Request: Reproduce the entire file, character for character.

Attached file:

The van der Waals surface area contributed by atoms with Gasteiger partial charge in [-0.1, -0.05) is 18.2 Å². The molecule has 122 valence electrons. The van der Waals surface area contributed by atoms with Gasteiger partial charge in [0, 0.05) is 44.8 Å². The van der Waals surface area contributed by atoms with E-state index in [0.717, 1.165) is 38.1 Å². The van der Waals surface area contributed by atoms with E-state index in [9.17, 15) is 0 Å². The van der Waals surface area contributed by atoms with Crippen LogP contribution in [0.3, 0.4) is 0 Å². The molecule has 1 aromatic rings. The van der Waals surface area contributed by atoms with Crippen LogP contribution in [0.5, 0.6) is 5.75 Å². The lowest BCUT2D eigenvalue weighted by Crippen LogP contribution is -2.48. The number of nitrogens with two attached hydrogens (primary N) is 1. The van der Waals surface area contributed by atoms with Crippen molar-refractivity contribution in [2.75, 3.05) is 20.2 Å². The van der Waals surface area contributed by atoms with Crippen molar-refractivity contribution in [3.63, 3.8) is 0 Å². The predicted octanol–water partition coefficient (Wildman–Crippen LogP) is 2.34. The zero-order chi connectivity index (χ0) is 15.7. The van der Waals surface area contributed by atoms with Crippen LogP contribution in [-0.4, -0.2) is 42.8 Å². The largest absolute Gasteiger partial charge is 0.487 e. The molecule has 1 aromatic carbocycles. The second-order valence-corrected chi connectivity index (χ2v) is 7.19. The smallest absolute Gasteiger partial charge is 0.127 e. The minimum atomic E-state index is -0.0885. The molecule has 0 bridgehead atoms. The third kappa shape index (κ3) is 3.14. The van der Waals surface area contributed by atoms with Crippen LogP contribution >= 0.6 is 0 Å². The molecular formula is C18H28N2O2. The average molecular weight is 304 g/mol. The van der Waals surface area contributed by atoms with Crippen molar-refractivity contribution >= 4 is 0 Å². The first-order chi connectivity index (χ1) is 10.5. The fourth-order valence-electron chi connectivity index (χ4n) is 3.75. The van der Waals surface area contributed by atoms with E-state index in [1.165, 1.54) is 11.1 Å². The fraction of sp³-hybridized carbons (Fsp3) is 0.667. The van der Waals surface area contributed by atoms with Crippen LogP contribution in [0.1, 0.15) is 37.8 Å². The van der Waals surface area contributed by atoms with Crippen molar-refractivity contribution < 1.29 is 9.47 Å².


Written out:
The van der Waals surface area contributed by atoms with Gasteiger partial charge in [-0.1, -0.05) is 18.2 Å². The molecule has 122 valence electrons. The van der Waals surface area contributed by atoms with Gasteiger partial charge in [0, 0.05) is 44.8 Å². The van der Waals surface area contributed by atoms with E-state index in [0.717, 1.165) is 38.1 Å². The van der Waals surface area contributed by atoms with E-state index in [9.17, 15) is 0 Å². The van der Waals surface area contributed by atoms with Crippen LogP contribution in [0.3, 0.4) is 0 Å². The molecule has 1 aromatic rings. The van der Waals surface area contributed by atoms with Crippen LogP contribution in [0.5, 0.6) is 5.75 Å². The lowest BCUT2D eigenvalue weighted by Crippen LogP contribution is -2.48. The number of nitrogens with two attached hydrogens (primary N) is 1. The van der Waals surface area contributed by atoms with Crippen molar-refractivity contribution in [2.75, 3.05) is 20.2 Å². The van der Waals surface area contributed by atoms with Crippen molar-refractivity contribution in [3.63, 3.8) is 0 Å². The predicted octanol–water partition coefficient (Wildman–Crippen LogP) is 2.34. The zero-order chi connectivity index (χ0) is 15.7. The van der Waals surface area contributed by atoms with Crippen LogP contribution in [-0.4, -0.2) is 42.8 Å². The largest absolute Gasteiger partial charge is 0.487 e. The molecule has 1 aromatic carbocycles. The second-order valence-corrected chi connectivity index (χ2v) is 7.19. The smallest absolute Gasteiger partial charge is 0.127 e. The minimum atomic E-state index is -0.0885. The molecule has 0 bridgehead atoms. The third kappa shape index (κ3) is 3.14. The van der Waals surface area contributed by atoms with Crippen LogP contribution >= 0.6 is 0 Å². The molecular formula is C18H28N2O2. The average molecular weight is 304 g/mol. The van der Waals surface area contributed by atoms with Crippen molar-refractivity contribution >= 4 is 0 Å². The first-order chi connectivity index (χ1) is 10.5. The fourth-order valence-electron chi connectivity index (χ4n) is 3.75. The van der Waals surface area contributed by atoms with E-state index in [1.165, 1.54) is 11.1 Å². The fraction of sp³-hybridized carbons (Fsp3) is 0.667. The van der Waals surface area contributed by atoms with Crippen LogP contribution in [0.1, 0.15) is 37.8 Å². The van der Waals surface area contributed by atoms with Crippen molar-refractivity contribution < 1.29 is 9.47 Å².